Garrison plans to use sadism evidence found in Shaw's apartment to rebut defense contention of good character . . . And if defense contends he's a peaceful, law-abiding citizen, Garrison will show human blood on whips (?) . . .
Garrison wrote about this in his book, On The Trail of The Assassins: (page 147)
"Also found by our investigators at Shaw's luxuriously appointed carriage house in the French Quarter were a few more novel items, including five whips, several lengths of chain, and a black hood and matching black cape. The whips had on them what appeared to be dried blood."
I am not sure when this first hit the press, but I believe that few people knew about this supposed fact. (And it was never demonstrated that dried blood was indeed found.) In fact, I cannot find one contemporaneous report that dried blood was found.
3. "His 'male girlfriends' called him Pinky. Ruby was so serious about his homosexual tendencies that he had a vagina tattooed under his left upper arm."
James Phelan wrote in the May 6, 1967 issue of the Saturday Evening Post that Jim Garrison told him that Jack Ruby and Lee Harvey Oswald were lovers and that Ruby's nickname was Pinky. He claims that Garrison told him this on March 5, 1967. Richard Billings also mentions the Pinky nickname, in an entry for March 3, 1967, but sources it to Aynesworth.
Giant mentions talking to [Hugh] Aynesworth, who "knows a lot about Dallas." . . . "He knew Ruby for ten years, and he gave me information that he was a faggot, and that his name among faggots was Pinky."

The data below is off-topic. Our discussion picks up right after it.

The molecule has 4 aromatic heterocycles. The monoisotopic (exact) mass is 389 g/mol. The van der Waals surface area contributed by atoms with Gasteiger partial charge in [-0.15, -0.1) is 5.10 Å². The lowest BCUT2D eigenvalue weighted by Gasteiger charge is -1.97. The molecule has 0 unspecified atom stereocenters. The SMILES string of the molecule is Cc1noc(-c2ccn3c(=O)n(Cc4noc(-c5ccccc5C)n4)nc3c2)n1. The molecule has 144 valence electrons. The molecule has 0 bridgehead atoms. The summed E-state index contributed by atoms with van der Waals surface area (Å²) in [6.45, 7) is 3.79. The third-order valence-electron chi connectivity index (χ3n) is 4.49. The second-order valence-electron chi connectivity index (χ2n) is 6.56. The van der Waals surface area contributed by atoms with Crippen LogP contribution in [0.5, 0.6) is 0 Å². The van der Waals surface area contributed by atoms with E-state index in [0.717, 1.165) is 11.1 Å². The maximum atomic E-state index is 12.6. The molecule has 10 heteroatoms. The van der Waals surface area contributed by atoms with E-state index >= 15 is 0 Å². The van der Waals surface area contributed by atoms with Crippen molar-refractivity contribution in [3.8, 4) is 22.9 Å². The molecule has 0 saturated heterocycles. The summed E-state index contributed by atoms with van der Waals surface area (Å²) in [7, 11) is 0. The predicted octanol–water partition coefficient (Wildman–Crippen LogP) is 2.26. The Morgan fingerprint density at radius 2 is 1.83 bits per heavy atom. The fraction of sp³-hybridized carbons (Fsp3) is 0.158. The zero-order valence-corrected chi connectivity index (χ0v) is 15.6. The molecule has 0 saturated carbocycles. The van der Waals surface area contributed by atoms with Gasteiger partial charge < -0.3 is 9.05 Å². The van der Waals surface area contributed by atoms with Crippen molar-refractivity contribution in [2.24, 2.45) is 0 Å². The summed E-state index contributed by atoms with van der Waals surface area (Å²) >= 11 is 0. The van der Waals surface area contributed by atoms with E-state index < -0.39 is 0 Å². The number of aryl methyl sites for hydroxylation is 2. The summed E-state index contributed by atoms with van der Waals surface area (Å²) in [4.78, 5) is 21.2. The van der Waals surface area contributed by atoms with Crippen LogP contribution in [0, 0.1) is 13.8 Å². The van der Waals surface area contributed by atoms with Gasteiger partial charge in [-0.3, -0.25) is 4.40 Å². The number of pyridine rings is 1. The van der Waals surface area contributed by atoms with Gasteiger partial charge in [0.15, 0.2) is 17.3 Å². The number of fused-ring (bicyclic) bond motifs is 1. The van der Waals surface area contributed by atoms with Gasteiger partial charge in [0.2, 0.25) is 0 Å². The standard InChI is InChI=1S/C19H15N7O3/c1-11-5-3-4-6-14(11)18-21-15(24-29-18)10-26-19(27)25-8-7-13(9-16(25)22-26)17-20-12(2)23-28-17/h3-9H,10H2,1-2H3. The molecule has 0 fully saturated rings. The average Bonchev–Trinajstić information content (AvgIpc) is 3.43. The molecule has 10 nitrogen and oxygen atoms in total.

It appears that the nickname "Pinky" might have come from Clyde Limbaugh, who told the FBI that he had previously worked for Ruby.
Limbaugh had visited Garrison's office on March 2, 1967, and was promptly thrown out of the office.
Of course, we don't know everything that Limbaugh told the D. A.'s office. But when he emerged from Garrison's office, he told Washington Post reporter George Lardner that "a queer ring" was behind the assassination.
In mid-March, the first reports were coming in to the office about Rose Cherami. A March 13, 1967 memo indicated that she had told Lt. Francis Fruge that Oswald and Ruby were "bed partners."
There is no reference to Ruby's nickname in that memo. The next reference to "Pinky" comes from a memo that Lt. Francis Fruge wrote on April 4, 1967:
The date of the memo is April 4, 1967 which is one or two days after the QUICK article appeared on German newsstands.
It seems more than likely that Limbaugh was the origin of the story. He visited Garrison's office on March 2, 1967, and Garrison then told James Phelan on March 5, 1967. I certainly don't believe that Rose Cherami came up with the nickname - most likely, Francis Fruge was just eager to please his boss.
In any event, Garrison heard it from Limbaugh, or perhaps Fruge, and it ended up in QUICK.
As for the tattoo on Ruby's arm, well, this originated in a story by Paul Krassner in February 1964 issue of The Realist magazine:
Perhaps Jim Garrison heard this from Mort Sahl, who knew both Paul Krassner and Lenny Bruce. It's a ridiculous claim since no homosexual, serious or denying, would do such a thing.
Do the above elements prove that Garrison wrote the QUICK article? Well, no, in fact, it seems likely that Garrison gave an interview which ended up, probably with his consent, as a first-person narrative. But who conducted that interview?
Tomorrow: Additional proof that Garrison was behind the QUICK article.